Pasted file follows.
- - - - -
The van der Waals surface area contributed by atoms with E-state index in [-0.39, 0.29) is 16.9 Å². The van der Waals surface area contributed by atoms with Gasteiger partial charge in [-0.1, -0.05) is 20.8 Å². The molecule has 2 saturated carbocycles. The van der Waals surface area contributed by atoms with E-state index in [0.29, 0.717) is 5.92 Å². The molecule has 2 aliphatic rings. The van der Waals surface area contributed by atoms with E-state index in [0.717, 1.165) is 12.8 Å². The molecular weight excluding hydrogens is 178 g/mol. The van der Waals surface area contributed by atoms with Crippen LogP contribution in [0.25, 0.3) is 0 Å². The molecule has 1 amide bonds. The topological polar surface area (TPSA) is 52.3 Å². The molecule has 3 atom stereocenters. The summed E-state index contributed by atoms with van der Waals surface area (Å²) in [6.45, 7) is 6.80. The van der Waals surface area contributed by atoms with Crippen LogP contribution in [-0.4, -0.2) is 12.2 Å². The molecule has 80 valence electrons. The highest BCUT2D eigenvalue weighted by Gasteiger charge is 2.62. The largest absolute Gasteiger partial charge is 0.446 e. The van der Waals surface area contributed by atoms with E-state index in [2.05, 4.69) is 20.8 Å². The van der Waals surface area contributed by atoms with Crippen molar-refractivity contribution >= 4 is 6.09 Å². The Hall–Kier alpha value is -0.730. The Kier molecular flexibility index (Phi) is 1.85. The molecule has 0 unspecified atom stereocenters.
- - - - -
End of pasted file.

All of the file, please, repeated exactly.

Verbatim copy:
The van der Waals surface area contributed by atoms with E-state index in [-0.39, 0.29) is 16.9 Å². The van der Waals surface area contributed by atoms with Gasteiger partial charge in [-0.1, -0.05) is 20.8 Å². The molecule has 2 saturated carbocycles. The van der Waals surface area contributed by atoms with E-state index in [0.29, 0.717) is 5.92 Å². The molecule has 2 aliphatic rings. The van der Waals surface area contributed by atoms with E-state index in [0.717, 1.165) is 12.8 Å². The molecular weight excluding hydrogens is 178 g/mol. The van der Waals surface area contributed by atoms with Crippen LogP contribution in [0.25, 0.3) is 0 Å². The molecule has 1 amide bonds. The topological polar surface area (TPSA) is 52.3 Å². The molecule has 3 atom stereocenters. The summed E-state index contributed by atoms with van der Waals surface area (Å²) in [6.45, 7) is 6.80. The van der Waals surface area contributed by atoms with Crippen LogP contribution in [-0.4, -0.2) is 12.2 Å². The molecule has 80 valence electrons. The highest BCUT2D eigenvalue weighted by Gasteiger charge is 2.62. The largest absolute Gasteiger partial charge is 0.446 e. The van der Waals surface area contributed by atoms with E-state index in [2.05, 4.69) is 20.8 Å². The van der Waals surface area contributed by atoms with Crippen molar-refractivity contribution >= 4 is 6.09 Å². The Hall–Kier alpha value is -0.730. The Kier molecular flexibility index (Phi) is 1.85. The molecule has 0 unspecified atom stereocenters.